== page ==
Democrats have had particular difficulty winning governorships in the Midwest during Democratic presidential administrations

As the calendar inches closer to the 2022 midterms, Democrats are working to fend off expected losses across various offices.

The party will be defending several battleground states in elections for governor – many of these in states that have had a knack over the last three decades of not rewarding the party of the president.

Five states governed by Democrats have gubernatorial elections in the 2022 cycle in which voters have not elected a nominee from the same party as the sitting president for more than a quarter-century.

Kansas (since 1990), New Mexico (1990), and Wisconsin (1994) have elected nominees for governor from a different party than the president for eight consecutive cycles while Maine (1994) and Michigan (1994) have done so for each of the last seven.

A sixth naysayer state, New Jersey, holds its election for governor this November. The Garden State has also not elected a governor from the same party of the sitting president for eight straight cycles dating back to 1989. [The last to do so was incumbent Tom Kean who won a second term with a 40-point blowout in 1985 one year after Ronald Reagan was reelected].

New Jersey’s streak seems poised to end this year, however, as Democratic incumbent Phil Murphy seems popular enough in this blue state to hold off former GOP state Assemblyman Jack Ciattarelli to win a second term.

Only three other states currently have naysayer streaks of two or more cycles: Nevada with three (2010) and Illinois (2014) and Kentucky (2015) with two.

Incumbents have filed (or are expected to file) for reelection in each of the five aforementioned states: Laura Kelly in Kansas, Janet Mills in Maine, Gretchen Whitmer in Michigan, Michelle Lujan Grisham in New Mexico, and Tony Evers in Wisconsin. [Mills and Whitmer have not formally declared their 2022 intentions].

Looking more specifically at the history of Democratic nominees trying to win governorships with a Democrat in the White House, there have been some particularly prolonged droughts.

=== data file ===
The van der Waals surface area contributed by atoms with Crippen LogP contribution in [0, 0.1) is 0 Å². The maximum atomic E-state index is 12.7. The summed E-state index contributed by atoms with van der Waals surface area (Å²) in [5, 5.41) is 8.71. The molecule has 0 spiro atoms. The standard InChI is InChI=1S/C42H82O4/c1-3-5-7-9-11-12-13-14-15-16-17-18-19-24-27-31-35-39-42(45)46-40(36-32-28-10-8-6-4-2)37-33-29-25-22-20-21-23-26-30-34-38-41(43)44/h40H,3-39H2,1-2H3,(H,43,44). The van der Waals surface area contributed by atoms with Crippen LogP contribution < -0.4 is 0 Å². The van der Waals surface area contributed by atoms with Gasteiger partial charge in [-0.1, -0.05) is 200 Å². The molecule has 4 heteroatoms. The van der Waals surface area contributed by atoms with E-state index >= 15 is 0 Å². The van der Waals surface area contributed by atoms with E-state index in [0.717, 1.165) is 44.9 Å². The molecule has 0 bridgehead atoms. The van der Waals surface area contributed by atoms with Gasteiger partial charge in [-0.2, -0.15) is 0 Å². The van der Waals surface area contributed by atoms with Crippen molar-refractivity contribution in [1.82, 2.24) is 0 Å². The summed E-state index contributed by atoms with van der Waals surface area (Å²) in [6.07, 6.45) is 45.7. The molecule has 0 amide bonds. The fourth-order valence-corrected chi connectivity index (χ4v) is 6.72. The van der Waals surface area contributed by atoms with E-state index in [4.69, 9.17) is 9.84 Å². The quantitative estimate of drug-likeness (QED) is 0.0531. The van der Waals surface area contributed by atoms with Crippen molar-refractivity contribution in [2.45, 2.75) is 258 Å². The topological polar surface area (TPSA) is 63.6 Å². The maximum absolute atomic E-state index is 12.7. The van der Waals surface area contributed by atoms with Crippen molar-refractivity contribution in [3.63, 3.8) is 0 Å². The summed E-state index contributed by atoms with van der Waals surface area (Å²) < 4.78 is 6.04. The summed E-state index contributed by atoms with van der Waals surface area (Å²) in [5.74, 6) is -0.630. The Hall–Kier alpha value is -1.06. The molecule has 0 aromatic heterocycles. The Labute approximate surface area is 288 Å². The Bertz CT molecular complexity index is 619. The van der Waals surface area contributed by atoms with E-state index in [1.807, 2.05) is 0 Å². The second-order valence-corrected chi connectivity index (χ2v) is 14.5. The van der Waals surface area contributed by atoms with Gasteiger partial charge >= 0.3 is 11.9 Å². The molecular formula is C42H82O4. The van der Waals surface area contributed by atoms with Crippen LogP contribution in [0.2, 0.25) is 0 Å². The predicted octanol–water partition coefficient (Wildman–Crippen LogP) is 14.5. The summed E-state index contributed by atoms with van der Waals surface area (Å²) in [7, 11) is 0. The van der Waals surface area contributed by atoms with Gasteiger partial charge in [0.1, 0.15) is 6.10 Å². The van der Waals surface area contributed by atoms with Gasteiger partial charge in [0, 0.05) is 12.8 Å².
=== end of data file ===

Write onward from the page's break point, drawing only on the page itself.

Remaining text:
Not surprisingly, Democratic electoral futility often begins and ends in South Dakota, where the party has lost a nation-leading (along with Utah) 11 consecutive contests for the office. Democratic nominees have currently lost 18 elections in a row with their party controlling the presidency dating back to 1936. [Governor Tom Berry won reelection in 1934 with FDR in office].

The Democratic Party has similarly endured notable droughts in three other Midwestern states:

  • Michigan: Eight straight losses since Soapy Williams won his third term in 1952 (Harry Truman)
  • Ohio: Seven consecutive losses since Frank Lausch won his fourth nonconsecutive term in 1952 (Truman)
  • Wisconsin: Nine losses in a row since John Reynolds won an open seat in 1962 (John Kennedy)

By contrast, Hawaii Democratic gubernatorial nominees have a perfect record during Democratic presidential administrations – seven for seven – with the party winning at least three-quarters of the time since 1953 in three other states: North Carolina (six of seven, 85.7 percent), New Hampshire (11 of 14, 78.6 percent), and West Virginia (six of eight, 75.0 percent).

Looking at gubernatorial results across both Democratic and Republican administrations since Dwight Eisenhower, New Hampshire by far leads the way electing governors from the party of the sitting president, doing so in 28 of 34 cycles since 1953 (82.4 percent).

Vermont is next at 70.6 percent (24 of 34) followed by California (66.7 percent, 12 of 18), Hawaii (62.5 percent, 10 of 16), and Utah (61.1 percent, 11 of 18).

Pennsylvania has left the biggest naysayer footprint during this period voting for gubernatorial nominees of the president’s party in just two of 17 races (11.8 percent) followed by Michigan (15.0 percent, three of 20), Oklahoma (17.6 percent, three of 17), Wisconsin (22.7 percent, five of 22), and Louisiana and Wyoming (23.5 percent, four of 17 for each).

Overall, the president’s party has won 400 of 948 gubernatorial elections since 1953, or 42.2 percent.

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  1. Flickertail Pembina on July 27, 2021 at 11:58 pm

    “Soapy” Williams: 1952; John Whitcome Reynolds (jr): 1962…
    In the other three, Democrats John William Carlin, Joseph Edward Brennan, and Bruce King are the most recent Democrats to have won the gubernatorial elections with a Democrat in the White House in KS, ME, and NM, respectively – all in 1978!

    Governor Murphy also seems poised to become the first Democrat to win re-election since Brendan Thomas Byrne, who won in 1973 and 1977 (they also held the post from 12 of 01/2002 to 19 of 01/2010, but with four separate stints and with three unique holders).

    Were outgoing Senator Patrick Joseph Toomey seeking the governorship, the odds of the Keystone State continuing its stubborn ‘naysayer streak’ would be augmented. Even without him in the mix, the state possesses a demographic profile and recent voting history similar to nearby WI, MI, and OH to give the out-party at least a coin-flip chance to win.

  2. Connor Cobb on July 28, 2021 at 8:07 am

    There’s a distinct possibility that all of the states 2+ consecutive naysayer elections could go away in the next 4 years if NJ in 2021, KS, NM, ME, MI, WI, NV and IL in 2022 and KY in 2023 all re-elect their respective Democratic governors. Obviously, that’ll be easier said then done in KY, KS, MI and WI.

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